The sparse convolutional network described above is the backbone for the 3D scene understanding pipelines that are offered in TF 3D. Each of the models described below uses this backbone network to extract features for the sparse voxels, and then adds one or multiple additional prediction heads to infer the task of interest. The user can configure the U-Net network by changing the number of encoder / decoder layers and the number of convolutions in each layer, and by modifying the convolution filter sizes, which enables a wide range of speed / accuracy tradeoffs to be explored through the different backbone configurations
3D Semantic Segmentation
The 3D semantic segmentation model has only one output head for predicting the per-voxel semantic scores, which are mapped back to points to predict a semantic label per point.
|3D semantic segmentation of an indoor scene from ScanNet dataset.|
3D Instance Segmentation
In 3D instance segmentation, in addition to predicting semantics, the goal is to group the voxels that belong to the same object together. The 3D instance segmentation algorithm used in TF 3D is based on our previous work on 2D image segmentation using deep metric learning. The model predicts a per-voxel instance embedding vector as well as a semantic score for each voxel. The instance embedding vectors map the voxels to an embedding space where voxels that correspond to the same object instance are close together, while those that correspond to different objects are far apart. In this case, the input is a point cloud instead of an image, and it uses a 3D sparse network instead of a 2D image network. At inference time, a greedy algorithm picks one instance seed at a time, and uses the distance between the voxel embeddings to group them into segments.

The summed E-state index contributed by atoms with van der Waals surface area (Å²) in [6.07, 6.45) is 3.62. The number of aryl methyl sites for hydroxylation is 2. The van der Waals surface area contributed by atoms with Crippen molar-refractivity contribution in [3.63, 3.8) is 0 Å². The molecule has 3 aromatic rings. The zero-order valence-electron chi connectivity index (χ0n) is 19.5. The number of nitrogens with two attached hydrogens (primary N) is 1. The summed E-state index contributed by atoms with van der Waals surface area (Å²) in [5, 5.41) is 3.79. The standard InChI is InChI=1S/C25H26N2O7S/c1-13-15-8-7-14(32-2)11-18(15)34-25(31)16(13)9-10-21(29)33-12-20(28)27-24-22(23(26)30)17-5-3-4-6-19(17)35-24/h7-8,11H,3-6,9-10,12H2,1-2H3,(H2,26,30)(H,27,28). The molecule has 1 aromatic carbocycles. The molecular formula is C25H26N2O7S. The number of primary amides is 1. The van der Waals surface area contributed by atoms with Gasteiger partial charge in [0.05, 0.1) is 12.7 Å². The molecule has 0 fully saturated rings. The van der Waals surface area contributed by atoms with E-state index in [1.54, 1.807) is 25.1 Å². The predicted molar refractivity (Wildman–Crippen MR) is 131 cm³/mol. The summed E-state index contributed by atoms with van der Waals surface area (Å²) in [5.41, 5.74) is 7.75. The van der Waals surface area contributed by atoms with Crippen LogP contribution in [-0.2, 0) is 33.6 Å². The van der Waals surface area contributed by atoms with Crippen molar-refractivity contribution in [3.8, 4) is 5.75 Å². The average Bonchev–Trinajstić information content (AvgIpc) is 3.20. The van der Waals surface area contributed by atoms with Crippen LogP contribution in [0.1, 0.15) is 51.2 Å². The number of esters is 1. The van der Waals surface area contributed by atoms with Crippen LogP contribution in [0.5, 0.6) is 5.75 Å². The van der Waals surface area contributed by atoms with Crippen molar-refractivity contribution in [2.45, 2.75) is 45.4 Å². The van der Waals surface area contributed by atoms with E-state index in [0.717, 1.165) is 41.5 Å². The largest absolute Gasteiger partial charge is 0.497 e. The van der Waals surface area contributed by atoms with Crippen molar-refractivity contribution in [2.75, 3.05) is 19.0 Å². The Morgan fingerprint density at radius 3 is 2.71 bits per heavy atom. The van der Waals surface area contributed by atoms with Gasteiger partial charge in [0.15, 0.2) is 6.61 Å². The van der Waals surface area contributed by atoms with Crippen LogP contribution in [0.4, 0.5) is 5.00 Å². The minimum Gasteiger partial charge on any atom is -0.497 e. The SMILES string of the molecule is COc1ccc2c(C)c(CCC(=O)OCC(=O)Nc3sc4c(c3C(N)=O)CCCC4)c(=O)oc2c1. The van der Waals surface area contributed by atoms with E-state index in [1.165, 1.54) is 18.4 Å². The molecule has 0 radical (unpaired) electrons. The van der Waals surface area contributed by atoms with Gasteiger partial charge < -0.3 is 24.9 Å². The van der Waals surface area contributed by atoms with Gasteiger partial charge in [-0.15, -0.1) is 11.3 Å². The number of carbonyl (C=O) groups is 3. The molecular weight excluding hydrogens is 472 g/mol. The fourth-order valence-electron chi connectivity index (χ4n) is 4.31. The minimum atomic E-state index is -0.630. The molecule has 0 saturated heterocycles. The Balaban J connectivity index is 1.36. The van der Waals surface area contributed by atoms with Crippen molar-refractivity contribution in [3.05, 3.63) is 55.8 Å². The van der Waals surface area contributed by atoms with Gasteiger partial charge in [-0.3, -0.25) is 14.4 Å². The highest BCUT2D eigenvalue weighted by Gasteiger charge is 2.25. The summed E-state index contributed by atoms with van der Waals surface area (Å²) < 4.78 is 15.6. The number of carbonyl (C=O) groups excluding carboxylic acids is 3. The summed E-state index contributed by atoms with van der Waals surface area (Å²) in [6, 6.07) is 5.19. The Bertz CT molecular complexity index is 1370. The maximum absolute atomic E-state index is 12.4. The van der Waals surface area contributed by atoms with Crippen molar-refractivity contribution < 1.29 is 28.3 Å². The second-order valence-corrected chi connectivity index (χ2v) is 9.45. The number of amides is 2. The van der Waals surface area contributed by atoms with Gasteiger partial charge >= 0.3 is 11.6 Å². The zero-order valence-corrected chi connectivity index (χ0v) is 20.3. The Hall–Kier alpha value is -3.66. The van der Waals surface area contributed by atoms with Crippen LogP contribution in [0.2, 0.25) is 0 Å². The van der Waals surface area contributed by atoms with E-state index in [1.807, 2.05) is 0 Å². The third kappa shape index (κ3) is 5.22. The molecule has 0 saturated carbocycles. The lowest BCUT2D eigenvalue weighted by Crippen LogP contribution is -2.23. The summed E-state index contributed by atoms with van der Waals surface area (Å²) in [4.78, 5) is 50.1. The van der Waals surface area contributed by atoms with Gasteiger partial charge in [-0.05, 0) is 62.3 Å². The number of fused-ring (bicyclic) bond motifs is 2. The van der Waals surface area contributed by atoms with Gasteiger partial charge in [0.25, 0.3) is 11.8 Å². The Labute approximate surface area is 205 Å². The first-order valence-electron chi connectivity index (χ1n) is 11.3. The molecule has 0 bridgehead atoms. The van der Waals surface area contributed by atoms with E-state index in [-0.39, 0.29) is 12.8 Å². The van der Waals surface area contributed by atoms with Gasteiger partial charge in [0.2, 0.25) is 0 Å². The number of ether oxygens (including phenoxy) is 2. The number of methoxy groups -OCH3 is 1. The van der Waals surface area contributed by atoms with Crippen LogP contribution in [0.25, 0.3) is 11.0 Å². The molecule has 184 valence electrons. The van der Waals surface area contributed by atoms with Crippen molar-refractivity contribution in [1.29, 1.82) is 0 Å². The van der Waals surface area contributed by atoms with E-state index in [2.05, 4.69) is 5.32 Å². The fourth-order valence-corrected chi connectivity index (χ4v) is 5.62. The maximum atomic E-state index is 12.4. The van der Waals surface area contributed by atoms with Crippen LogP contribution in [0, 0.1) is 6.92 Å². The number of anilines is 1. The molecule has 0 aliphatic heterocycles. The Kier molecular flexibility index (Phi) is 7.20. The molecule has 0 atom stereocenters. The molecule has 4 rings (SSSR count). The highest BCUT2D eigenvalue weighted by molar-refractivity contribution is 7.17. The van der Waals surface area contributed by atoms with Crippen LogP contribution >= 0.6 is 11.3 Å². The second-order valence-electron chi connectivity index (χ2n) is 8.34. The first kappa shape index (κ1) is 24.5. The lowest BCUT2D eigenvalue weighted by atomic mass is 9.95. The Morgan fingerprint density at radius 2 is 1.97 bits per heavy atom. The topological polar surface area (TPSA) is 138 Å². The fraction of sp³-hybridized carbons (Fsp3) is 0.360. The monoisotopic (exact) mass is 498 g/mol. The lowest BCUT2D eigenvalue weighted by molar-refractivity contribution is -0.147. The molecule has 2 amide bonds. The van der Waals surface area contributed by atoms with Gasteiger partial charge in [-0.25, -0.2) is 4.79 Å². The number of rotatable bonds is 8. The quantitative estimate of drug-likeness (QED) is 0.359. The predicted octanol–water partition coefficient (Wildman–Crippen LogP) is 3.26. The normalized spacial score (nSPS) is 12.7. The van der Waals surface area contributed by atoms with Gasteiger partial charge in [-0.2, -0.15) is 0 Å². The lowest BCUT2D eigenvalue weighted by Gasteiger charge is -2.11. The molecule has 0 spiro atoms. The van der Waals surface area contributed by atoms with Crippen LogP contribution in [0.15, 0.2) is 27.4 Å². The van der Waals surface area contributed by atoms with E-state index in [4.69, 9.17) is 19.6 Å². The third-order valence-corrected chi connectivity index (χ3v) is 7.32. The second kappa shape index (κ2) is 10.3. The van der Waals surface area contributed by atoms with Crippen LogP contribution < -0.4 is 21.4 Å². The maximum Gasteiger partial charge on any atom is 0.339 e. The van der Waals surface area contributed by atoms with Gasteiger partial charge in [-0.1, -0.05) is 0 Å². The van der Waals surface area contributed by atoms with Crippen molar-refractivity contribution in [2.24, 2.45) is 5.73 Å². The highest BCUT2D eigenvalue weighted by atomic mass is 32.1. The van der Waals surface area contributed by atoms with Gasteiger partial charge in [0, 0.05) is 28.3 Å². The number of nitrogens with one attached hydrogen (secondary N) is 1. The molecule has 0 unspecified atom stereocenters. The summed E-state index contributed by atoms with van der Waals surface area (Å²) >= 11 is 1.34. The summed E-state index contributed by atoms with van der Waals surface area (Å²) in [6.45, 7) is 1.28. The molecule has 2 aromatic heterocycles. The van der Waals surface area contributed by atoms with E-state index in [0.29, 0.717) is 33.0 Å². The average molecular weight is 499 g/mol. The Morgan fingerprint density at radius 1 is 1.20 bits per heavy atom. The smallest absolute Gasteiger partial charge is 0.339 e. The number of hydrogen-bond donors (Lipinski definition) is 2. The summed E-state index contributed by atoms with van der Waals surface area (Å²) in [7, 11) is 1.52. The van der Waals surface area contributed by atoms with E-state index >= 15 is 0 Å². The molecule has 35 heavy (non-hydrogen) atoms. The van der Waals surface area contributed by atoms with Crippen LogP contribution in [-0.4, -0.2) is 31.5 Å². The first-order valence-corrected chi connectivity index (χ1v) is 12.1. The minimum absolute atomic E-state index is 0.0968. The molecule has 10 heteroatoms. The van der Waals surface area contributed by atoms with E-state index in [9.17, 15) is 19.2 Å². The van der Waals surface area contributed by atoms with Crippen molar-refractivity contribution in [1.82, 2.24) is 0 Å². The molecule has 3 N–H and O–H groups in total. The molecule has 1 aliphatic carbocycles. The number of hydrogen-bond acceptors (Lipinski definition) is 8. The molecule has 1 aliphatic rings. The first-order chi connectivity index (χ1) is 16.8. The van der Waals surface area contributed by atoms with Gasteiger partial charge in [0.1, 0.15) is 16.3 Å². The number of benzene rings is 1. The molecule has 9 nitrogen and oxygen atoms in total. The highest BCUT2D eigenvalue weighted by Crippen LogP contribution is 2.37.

3D Object Detection
The 3D object detection model predicts per-voxel size, center, and rotation matrices and the object semantic scores. At inference time, a box proposal mechanism is used to reduce the hundreds of thousands of per-voxel box predictions into a few accurate box proposals, and then at training time, box prediction and classification losses are applied to per-voxel predictions. We apply a Huber loss on the distance between predicted and the ground-truth box corners. Since the function that estimates the box corners from its size, center and rotation matrix is differentiable, the loss will automatically propagate back to those predicted object properties. We use a dynamic box classification loss that classifies a box that strongly overlaps with the ground-truth as positive and classifies the non-overlapping boxes as negative.
|Our 3D object detection results on ScanNet dataset.|
In our recent paper, “DOPS: Learning to Detect 3D Objects and Predict their 3D Shapes”, we describe in detail the single-stage weakly supervised learning algorithm used for object detection in TF 3D. In addition, in a follow up work, we extended the 3D object detection model to leverage temporal information by proposing a sparse LSTM-based multi-frame model. We go on to show that this temporal model outperforms the frame-by-frame approach by 7.5% in the Waymo Open dataset.
|The 3D object detection and shape prediction model introduced in the DOPS paper. A 3D sparse U-Net is used to extract a feature vector for each voxel. The object detection module uses these features to propose 3D boxes and semantic scores. At the same time, the other branch of the network predicts a shape embedding that is used to output a mesh for each object.|
Ready to Get Started?
We’ve certainly found this codebase to be useful for our 3D computer vision projects, and we hope that you will as well. Contributions to the codebase are welcome and please stay tuned for our own further updates to the framework. To get started please visit our github repository.
The release of the TensorFlow 3D codebase and model has been the result of widespread collaboration among Google researchers with feedback and testing from product groups. In particular we want to highlight the core contributions by Alireza Fathi and Rui Huang (work performed while at Google), with special additional thanks to Guangda Lai, Abhijit Kundu, Pei Sun, Thomas Funkhouser, David Ross, Caroline Pantofaru, Johanna Wald, Angela Dai and Matthias Niessner.